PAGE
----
A Military use must be a way to stop Night Vision equiptment from seeing who ever is coated with it. Sneaky stuff.

Bob Boyd said...

Blacker than Hillary's heart?

Levi Starks said...

Ok, after giving it more thought, here’s a serious possibility, he should use this magical black to completely cover his “bean” and thereby make it impossible for there to be any future unauthorized use of its image. Viewers would only “see” a black hole where the bean used to be.

traditionalguy said...

Incidentally, Patents have become the sneaky way to funnel loot to preferred politicians and their friends. They just claim to own a patent on everything and require a payment of a private tax called a liscensing fee to a money laundering entity to do any commercial activity. They learned this from Big Pharma and do it with drugs paid for by government health care all of the time now. And then there are digital system patentsinvented by the Government funded labs but stolen by inside jobs and given private patents

Jay Vogt said...

See, there's our problem right there.

“I’ve never heard of an artist monopolising a material,” the artist Christian Furr told the Daily Mail.

The construct: "I've never heard of an artist insert verb insert preposition insert noun." is what we call originality, or colloquially, "art"

A lot of people get confused by that.

Jay Vogt said...

Also, Vantablack is a really cool material. It messes with the mind just to look at.

langford peel said...

Just as I always say. The blacks always start trouble.

Ignorance is Bliss said...

Jay Vogt said...

Also, Vantablack is a really cool material. It messes with the mind just to look at.

Yeah, the pictures I've seen of it look like they've been photoshopped, they look so unnatural. And of course, pictures can't capture the true effect, because the black in the picture is nowhere near as black as the real-life experience.

The Godfather said...

In Gene Wolfe’s Book Of The New Sun he refers to a color that is darker than black (I may have the phrase wrong — perhaps someone here remembers ). Maybe Wolfe has a claim to the patent.

FullMoon said...
This comment has been removed by the author.
Daniel Jackson said...

This is the classic difference between an artist and an artisan.

The Artist is a trust-fund kid who gets his brother, agent, or lover to purchase the pre-made paints from art supply stores. After all, paint is not cheap or free, SWP to the contrary.

The Artisan makes his own paints from pigment and oil, cuts and stretches his own canvas on frames he has made, working with the client to produce an image the client wants.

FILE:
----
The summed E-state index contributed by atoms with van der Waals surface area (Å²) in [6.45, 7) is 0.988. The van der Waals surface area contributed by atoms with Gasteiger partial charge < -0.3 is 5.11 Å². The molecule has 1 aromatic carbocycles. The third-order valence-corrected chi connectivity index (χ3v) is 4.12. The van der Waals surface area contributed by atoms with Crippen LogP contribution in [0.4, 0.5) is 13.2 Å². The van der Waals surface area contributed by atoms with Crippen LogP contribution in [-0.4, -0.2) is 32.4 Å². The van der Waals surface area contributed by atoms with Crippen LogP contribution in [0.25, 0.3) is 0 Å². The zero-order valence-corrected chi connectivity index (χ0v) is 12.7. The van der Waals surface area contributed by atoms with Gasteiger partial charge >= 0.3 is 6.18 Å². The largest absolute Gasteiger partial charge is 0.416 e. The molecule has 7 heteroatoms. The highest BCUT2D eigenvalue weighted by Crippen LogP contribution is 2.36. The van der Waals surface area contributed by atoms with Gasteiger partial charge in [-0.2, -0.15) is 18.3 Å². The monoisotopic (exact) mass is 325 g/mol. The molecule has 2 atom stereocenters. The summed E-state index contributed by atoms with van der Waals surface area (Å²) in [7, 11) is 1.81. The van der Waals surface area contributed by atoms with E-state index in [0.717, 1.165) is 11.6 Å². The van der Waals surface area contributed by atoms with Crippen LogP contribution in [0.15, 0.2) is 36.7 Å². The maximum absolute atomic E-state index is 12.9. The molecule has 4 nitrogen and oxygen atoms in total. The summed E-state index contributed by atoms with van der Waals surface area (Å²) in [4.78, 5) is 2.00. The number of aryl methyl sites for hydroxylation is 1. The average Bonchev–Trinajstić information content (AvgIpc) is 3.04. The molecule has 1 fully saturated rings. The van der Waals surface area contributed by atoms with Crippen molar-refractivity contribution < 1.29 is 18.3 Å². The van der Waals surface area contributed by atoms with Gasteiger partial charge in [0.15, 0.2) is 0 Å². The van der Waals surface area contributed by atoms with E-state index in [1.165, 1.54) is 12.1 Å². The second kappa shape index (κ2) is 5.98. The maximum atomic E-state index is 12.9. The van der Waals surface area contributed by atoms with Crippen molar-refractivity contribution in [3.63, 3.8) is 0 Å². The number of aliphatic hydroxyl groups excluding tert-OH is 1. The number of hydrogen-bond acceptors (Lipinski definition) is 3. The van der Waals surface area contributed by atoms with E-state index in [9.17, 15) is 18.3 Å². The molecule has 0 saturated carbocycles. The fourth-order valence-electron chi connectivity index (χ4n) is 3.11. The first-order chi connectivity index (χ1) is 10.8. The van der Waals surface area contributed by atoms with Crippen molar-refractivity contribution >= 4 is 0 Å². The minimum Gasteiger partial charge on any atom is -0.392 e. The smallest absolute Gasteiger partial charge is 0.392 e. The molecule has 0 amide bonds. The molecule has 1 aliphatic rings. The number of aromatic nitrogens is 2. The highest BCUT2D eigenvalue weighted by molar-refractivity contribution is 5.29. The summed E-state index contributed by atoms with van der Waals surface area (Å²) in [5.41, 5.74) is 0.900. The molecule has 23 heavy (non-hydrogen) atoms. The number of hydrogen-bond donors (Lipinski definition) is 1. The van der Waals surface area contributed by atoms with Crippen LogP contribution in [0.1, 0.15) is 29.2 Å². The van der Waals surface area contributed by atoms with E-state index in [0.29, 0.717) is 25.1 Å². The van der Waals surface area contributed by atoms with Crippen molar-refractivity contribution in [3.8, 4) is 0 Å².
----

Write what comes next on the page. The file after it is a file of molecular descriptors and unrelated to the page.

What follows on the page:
Quite political, really.

So, this guy buys the patent for making this particular shade of black. Conservatives say right on; the liberals demand that he give the paint away for free. Is it Sherwin Williams Paints or Socialist Labor Party--both want to cover the world red.

tcrosse said...

A while ago the NYT asked some Canadian expats what they missed most about Canada. One Artist said she missed the 'u' in Colour.

tim in vermont said...
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tim in vermont said...

Just as I always say. The blacks always start trouble

The thing is, if you have been trying for some kind of ironic racism, it isn't working. It's been coming off as pretty genuine. I figure you for a Moby, which if you are, you know your comments are harmful to a movement that's not about racism, and if you are not? Well actually, fuck you in either case.

tim in vermont said...

A lot of people don't get the stages that a color passes through between hitting the camera sensor and being displayed on the screen. It is never the same color, ever, but it is pretty cool to see this roundly demonstrated.

Ann Althouse said...

Is there anyone else here who, like me, finds the subject of this pigment more interesting than a black hole in space?

The Godfather said...

@Althouse: Not me. Both subjects are interesting.

Gahrie said...

Is there anyone else here who, like me, finds the subject of this pigment more interesting than a black hole in space?

Not me..I find black holes much more interesting.

Ironclad said...

Gene Wolfe books had the torturer's guild wear a fuligin cloak - that being the color that was blacker than black. His books need a dictionary to read - some of the words are so obscure but real it's amazing.

Clyde said...

Two decades of psychotherapy? Really, if you can't fix your problems in that amount of time, perhaps you might want to try something else. Not everyone gets the placebo effect.

Gahrie said...

And here's Kapoor's response:

Proving he really is an asshole.

The Godfather said...

Thanks @Ironclad for the word.

Howard said...

Yes, Ann black holes are not very interesting. Pigments are real, black holes are mere figments. There is a branch of impressionist fanboy artists (usually commie pinko fag hags) who claim that black pigment is evil and makes mud of the painting. A real artist makes black from mixing dark colors together... or so "they" say

Howard said...

What's interesting is there should be a very real engineering application of such a substance. We haven't yet figured out how to incorporate black holes into industrial processes.

dbzdak said...

The question is: how much more black could this be? And the answer is none. None more black.

https://www.youtube.com/watch?v=46kXH6GGtT0

Chuck said...

Ann Althouse said...
Is there anyone else here who, like me, finds the subject of this pigment more interesting than a black hole in space?

I'll say yes; I loved this entire post.